This weekend’s W/1/2/3 races could be referred to as the Starla and Karla show. Sounds tacky but it looks damn good in photographic form:
Photo from Garrett Lau.
Starla Teddergreen won roughly 12 primes and then dominated the finishing sprint on the streets of downtown Davis, helped all the way by her SugarCRM teammates. Racing that hard all day and still coming away with the victory is sound proof that she was the strongest rider.
The following day, the same SugarCRM crew launched Karla Kingsley to victory on the technical and demanding Oakland course. Perfection.
At Davis, the P/1/2 men’s race was uneventful–even boring–for the majority of the race. Then, with 8 laps to go, a group of four riders went off the front, including Sean McBride (Lombardi), Chris Stasny (Davis), Rand Miller (Webcor) and one other guy. It was doomed, of course, but watching the poor guys beat their heads against the wall was entertaining. Anyway, the break stayed away until 1 lap to go, followed by one of the best field sprints I’ve seen in a while:
Photo from Veronika Lenzi.
That’s Kevin Klein (hiding Chris Hipp), Dave McCook, Rahsaan Bahati, and Chad Gerlach. McCook believed he’d won, but he obviously forgot to read the book that says, “Rahsaan Bahati wins every criterium he enters.” Bahati was crowned the victor by the finish-line camera.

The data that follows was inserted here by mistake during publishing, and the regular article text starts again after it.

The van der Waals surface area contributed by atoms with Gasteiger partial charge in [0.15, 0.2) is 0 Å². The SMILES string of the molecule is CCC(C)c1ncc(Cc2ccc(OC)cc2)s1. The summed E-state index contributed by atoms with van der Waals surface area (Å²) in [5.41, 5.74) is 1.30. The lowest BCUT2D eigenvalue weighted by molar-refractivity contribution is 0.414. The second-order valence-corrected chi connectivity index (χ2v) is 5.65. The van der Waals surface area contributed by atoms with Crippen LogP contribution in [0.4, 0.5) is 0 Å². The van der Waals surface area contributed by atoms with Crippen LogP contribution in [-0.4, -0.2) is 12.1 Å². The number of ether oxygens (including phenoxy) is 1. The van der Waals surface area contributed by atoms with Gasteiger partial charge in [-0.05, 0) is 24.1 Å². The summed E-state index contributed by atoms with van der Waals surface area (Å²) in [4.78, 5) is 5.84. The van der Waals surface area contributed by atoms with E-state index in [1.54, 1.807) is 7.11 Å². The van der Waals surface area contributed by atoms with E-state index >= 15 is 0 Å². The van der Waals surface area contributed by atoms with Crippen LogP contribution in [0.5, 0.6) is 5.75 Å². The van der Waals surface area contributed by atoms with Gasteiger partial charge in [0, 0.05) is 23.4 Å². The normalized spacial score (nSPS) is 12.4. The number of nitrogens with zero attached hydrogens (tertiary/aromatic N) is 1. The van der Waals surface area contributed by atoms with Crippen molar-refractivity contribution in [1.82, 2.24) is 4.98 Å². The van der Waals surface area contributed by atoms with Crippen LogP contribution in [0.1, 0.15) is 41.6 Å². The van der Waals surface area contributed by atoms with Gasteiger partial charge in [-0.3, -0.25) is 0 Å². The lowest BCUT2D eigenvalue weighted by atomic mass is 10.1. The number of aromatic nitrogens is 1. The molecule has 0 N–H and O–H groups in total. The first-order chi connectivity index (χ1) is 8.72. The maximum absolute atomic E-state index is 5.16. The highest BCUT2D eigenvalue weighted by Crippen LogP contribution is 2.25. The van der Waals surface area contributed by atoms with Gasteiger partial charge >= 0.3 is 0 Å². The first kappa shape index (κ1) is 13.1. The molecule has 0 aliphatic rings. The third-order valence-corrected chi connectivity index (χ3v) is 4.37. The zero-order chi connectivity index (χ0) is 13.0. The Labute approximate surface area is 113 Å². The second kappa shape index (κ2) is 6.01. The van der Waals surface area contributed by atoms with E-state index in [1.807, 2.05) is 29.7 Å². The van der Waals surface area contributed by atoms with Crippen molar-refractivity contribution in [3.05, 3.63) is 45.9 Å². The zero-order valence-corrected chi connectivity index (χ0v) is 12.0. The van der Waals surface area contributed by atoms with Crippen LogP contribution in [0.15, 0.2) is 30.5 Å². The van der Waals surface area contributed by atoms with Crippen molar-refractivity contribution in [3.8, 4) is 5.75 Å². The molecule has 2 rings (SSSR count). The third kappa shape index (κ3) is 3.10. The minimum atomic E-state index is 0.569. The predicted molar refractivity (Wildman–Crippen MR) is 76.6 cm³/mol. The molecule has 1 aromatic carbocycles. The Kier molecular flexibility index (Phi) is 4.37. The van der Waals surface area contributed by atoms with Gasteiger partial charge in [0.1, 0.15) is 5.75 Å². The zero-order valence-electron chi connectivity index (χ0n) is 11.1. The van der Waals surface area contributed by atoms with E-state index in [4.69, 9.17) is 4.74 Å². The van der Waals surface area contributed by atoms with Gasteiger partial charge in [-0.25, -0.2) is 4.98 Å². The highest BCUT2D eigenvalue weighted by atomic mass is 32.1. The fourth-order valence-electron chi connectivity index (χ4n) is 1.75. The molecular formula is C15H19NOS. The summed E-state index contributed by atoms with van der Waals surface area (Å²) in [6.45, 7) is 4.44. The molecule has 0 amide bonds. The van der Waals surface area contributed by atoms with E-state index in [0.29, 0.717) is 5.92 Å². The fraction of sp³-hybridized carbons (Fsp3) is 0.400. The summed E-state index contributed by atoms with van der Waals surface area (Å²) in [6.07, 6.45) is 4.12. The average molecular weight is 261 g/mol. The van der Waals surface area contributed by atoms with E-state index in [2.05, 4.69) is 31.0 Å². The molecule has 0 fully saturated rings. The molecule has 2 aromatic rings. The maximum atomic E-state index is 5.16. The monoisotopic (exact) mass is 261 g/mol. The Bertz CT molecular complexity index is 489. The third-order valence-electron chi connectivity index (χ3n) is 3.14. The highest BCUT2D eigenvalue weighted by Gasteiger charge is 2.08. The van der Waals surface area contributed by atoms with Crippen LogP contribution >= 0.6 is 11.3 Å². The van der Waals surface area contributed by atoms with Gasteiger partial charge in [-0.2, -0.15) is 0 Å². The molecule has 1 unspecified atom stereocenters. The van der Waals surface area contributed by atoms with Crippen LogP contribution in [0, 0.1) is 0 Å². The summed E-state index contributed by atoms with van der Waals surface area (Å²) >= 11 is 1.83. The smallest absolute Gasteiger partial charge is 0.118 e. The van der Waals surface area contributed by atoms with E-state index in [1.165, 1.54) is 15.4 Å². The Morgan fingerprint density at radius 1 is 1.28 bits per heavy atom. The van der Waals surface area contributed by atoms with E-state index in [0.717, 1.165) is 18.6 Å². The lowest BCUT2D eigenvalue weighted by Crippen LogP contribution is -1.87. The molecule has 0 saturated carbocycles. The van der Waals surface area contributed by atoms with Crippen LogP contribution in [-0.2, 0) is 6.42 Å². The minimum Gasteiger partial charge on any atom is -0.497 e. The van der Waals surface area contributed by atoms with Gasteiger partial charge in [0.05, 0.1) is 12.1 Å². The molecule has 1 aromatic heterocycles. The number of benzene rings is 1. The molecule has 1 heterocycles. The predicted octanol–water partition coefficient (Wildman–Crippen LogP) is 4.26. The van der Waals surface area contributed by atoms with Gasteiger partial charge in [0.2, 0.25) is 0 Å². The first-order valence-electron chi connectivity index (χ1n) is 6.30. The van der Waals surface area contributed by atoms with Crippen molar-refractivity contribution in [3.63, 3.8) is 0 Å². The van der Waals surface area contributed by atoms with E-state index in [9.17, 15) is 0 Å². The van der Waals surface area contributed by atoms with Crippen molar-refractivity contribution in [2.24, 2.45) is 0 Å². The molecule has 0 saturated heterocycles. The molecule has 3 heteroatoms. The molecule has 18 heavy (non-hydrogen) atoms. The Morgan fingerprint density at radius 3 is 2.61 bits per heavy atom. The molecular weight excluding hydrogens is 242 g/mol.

The Oakland P/1/2’s race consisted of (surprise!) Chad Gerlach and Dan Ramsay (Mountain Khakis) attacking, with Ramsay winning solo. Do either of these guys even know HOW to ride in the pack? In the meantime, a chase group was very nearly mowed down by a pair of firetrucks:
Photo from Garrett Lau.
In the end, Joel Robertson (Sierra Pacific) won the field sprint. Wait. Joel Robertson won a sprint? Crazy.
SCNCA: San Luis Obispo Road Race Thingy and San Luis Obispo Downtown Criterium
In honor of the start of the Tour de France, Webcor’s French Phenom Fabrice Dubost won Saturday’s hilly circuit race from a 4-man breakaway including Neil Shirley (Kelly Benefits), Vince Owens (Lombardi), and a Liquid Fitness rider. Fabrice has been poised to win a bunch of big races this year, only to miss out (who hasn’t seen the Cats Hill finish photo), so congratulations to him.